With ever-increasing petrol price (almost 95Rs/liter in Delhi as of June 2021), many states in India have already dived into EVs’ usage. Delhi and Kolkata are the two forerunners in this aspect. They promoted e-rickshaws that are much environment-friendly and economical.
One amazing fact is, in Delhi, almost 1 Lakh e-rickshaws are operating, and Kolkata is not too far from this rally. This development is encouraging private car owners to switch to EVs.
The Indian Government has started formulating EV adoption, like the National Electric Mobility Mission Plan (NEMMP), Faster Adoption and Manufacturing of (Hybrid) and Electric Vehicles (FAME) Scheme, loan subventions, and income tax rebates alongside similar relaxations on the state level.
According to a Niti Aayog report, India wants a minimum of 10 GWh of cells by 2022.
Some other ways that the Government is implementing for the promotion of EVs in India are-
- Reduced GST amount to only 5% compared to the regular cars’ 28%.
- Loans of approx. 1.5Lakhs exemption for buying electric vehicles.
- Customs duty exemption for importing EV parts.
- a five-year phased manufacturing program (PMP) until 2024
Switch Delhi Campaign
Recently, a campaign was run in Delhi, known as the Switch Delhi Campaign, in which people signed to promote electric vehicles. It was an 8-weeks campaign that promoted the benefits of using EVs in industrial, personal, and public uses.
Seeing such an amazing response towards EVs in India, several 2-wheeler manufacturers have decided to manufacture electric bikes apart from the e-cars by the 4-wheeler manufacturers.
With the growth of private cars, small transports and other modes for good transports, and trucks were the only solutions. However, some Last-mile delivery companies have taken the responsibilities by themselves to use EVs for transporting deliverables and reducing the carbon footprint from this earth.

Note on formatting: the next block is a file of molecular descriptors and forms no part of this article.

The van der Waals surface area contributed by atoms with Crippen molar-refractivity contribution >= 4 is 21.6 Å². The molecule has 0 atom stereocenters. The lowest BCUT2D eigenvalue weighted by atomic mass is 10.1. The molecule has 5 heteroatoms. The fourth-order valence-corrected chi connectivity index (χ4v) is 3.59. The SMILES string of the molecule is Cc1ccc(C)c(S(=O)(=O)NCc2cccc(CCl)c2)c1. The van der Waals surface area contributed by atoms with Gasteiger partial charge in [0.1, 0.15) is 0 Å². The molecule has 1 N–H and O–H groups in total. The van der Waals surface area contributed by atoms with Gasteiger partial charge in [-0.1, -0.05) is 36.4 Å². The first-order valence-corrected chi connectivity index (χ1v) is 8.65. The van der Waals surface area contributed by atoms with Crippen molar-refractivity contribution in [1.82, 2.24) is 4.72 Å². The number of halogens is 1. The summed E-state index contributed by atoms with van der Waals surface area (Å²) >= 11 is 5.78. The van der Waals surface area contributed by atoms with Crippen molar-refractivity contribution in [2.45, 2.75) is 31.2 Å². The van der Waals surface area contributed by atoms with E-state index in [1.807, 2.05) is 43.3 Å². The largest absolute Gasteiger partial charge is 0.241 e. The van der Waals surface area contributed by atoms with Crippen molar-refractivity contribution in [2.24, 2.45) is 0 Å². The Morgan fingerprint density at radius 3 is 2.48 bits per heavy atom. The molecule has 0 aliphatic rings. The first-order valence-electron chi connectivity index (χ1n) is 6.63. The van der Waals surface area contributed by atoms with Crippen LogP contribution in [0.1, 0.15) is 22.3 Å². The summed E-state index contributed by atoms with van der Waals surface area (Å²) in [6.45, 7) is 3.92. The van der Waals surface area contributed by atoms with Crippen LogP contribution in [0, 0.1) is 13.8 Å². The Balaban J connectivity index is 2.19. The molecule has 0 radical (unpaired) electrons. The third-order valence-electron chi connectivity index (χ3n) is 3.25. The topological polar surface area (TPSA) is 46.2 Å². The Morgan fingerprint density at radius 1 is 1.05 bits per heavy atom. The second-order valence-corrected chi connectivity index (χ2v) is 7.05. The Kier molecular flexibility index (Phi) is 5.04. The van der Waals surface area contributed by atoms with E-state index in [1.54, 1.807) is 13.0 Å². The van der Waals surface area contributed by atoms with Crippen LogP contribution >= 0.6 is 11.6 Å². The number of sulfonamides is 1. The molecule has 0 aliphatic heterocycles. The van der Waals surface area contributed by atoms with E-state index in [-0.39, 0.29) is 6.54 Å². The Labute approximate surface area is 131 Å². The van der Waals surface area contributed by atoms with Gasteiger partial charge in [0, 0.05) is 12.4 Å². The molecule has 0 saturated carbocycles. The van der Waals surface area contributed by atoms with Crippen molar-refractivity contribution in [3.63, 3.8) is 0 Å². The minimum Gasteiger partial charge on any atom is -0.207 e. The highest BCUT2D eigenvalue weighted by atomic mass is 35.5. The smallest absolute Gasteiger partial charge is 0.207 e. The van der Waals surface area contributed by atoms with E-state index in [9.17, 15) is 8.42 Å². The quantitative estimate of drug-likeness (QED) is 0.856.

Top EV Manufacturer Stocks in India
As the EV market is growing exponentially in India, car and bike manufacturers are gradually inclined to manufacture more electric-run vehicles.
- Mahindra Electric
Mahindra Electric is the forerunner in the EVs industry. They manufactured their first EV in 2001. Mahindra E20 and eVerito are the two popular EV variants by Mahindra Electric.
- Tata Motors
Though a popular name in the Indian automotive industry for manufacturing vehicles for personal use, public transports, and other purposes, Tata Motors is comparatively new to the EVs segments.
Tigor EV, Nano EV, and the Tiago electric variant are some of Tata motors’ popular EVs. However, Tata has focused mainly on Passenger Vehicles and electric busses. The demand for this segment of vehicles is expected to reach 4 Lakhs soon.
Hyundai, with the launch of its Kona EV in India, has overwhelmed the EV market. The EVs by Hyundai is supposed to run 452 km in one charge. It answers the query of all vehicle enthusiasts in India, asking the question, “what’s the mileage given.” However, the model is about to hit the market in 2-3 years.
- Ashok Leyland
Ashok Leyland has developed busses and trucks based on Indian road requirements. They have introduced battery swapping for India and operating vehicles like the Circuit, HYBUS, Electric Euro 6 Truck, and announced the iBUS.
“TESLA” – The new HYPE or REALITY
In this year, 2021, the American company Tesla is launching Tesla cars in India, as per Nitin Gadkari, The Minister of Road Transport and Highways, Government of India.
The Government of India targeted to install renewable energy capacity of 175 GW by the end of 2022. This includes 10 GW from bio-energy, 100 GW from solar power, 5 GW from hydropower, and 60 GW from the wind.
At the United Nations Climate Action Summit, Prime Minister of India Narendra Modi announced snowballing the renewable energy target to 450 GW by 2030 from 175 GW by 2022.